- consider referral when a child or young person presents with persistent back pain (an examination is needed and a full blood count and blood film)
- prsistent parental anxiety is sufficient reason for referral, even where a benign cause is considered most likely
- take into account parental insight and knowledge when considering urgent referral.
- refer urgently when a child or young person presents:
- several times (for example, three or more times) with the same problem, but with no clear diagnosis (investigations should also be carried out)
Note that there are associations between Down’s syndrome and leukaemia, between neurofibromatosis and CNS tumours, and between other rare syndromes and some cancers. Clinicians should be alert to the potential significance of unexplained symptoms in children with such syndromes
See linked items for guidance for:
- referral for suspected childhood leukaemia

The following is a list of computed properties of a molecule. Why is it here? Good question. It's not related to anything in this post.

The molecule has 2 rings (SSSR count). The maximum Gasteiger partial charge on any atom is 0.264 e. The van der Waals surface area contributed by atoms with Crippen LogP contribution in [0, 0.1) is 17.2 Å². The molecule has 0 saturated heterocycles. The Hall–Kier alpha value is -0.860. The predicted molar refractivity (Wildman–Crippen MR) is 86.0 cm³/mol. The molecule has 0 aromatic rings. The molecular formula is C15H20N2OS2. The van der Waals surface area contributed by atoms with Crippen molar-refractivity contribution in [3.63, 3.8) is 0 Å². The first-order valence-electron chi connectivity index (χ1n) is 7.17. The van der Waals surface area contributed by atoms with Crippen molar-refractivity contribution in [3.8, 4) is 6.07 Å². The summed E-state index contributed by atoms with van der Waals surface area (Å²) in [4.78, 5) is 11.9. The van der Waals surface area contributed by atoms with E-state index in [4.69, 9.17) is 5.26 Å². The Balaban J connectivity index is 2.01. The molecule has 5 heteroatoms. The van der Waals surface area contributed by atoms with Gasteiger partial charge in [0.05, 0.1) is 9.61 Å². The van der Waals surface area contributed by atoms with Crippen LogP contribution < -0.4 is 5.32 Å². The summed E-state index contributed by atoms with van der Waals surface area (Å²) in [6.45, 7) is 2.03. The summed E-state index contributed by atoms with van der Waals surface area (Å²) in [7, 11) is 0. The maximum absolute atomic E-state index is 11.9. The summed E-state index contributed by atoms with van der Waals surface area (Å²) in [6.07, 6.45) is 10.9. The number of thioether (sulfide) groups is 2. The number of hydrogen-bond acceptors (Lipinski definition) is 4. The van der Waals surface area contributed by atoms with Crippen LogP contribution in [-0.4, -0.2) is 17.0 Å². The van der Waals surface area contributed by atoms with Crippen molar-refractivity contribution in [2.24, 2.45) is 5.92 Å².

- referral for suspected lymphoma
- referral for suspected brain cancer or CNS tumour
- referral for child or young person presenting with haematuria
- referral for suspected sarcoma or bone cancer
- referral for suspected retinoblastoma
The Childhood Cancer Guidelines are linked below:
This guidance is specific to children as it is recognised that there are a number of differences in the presentation, referral pathways and care of children with cancer compared with those of adults.
There are some factsheets for general practitioners:
- NICE (June 2005). Referral Guidelines for Suspected Cancer
- NICE (June 2015). Suspected cancer: recognition and referral.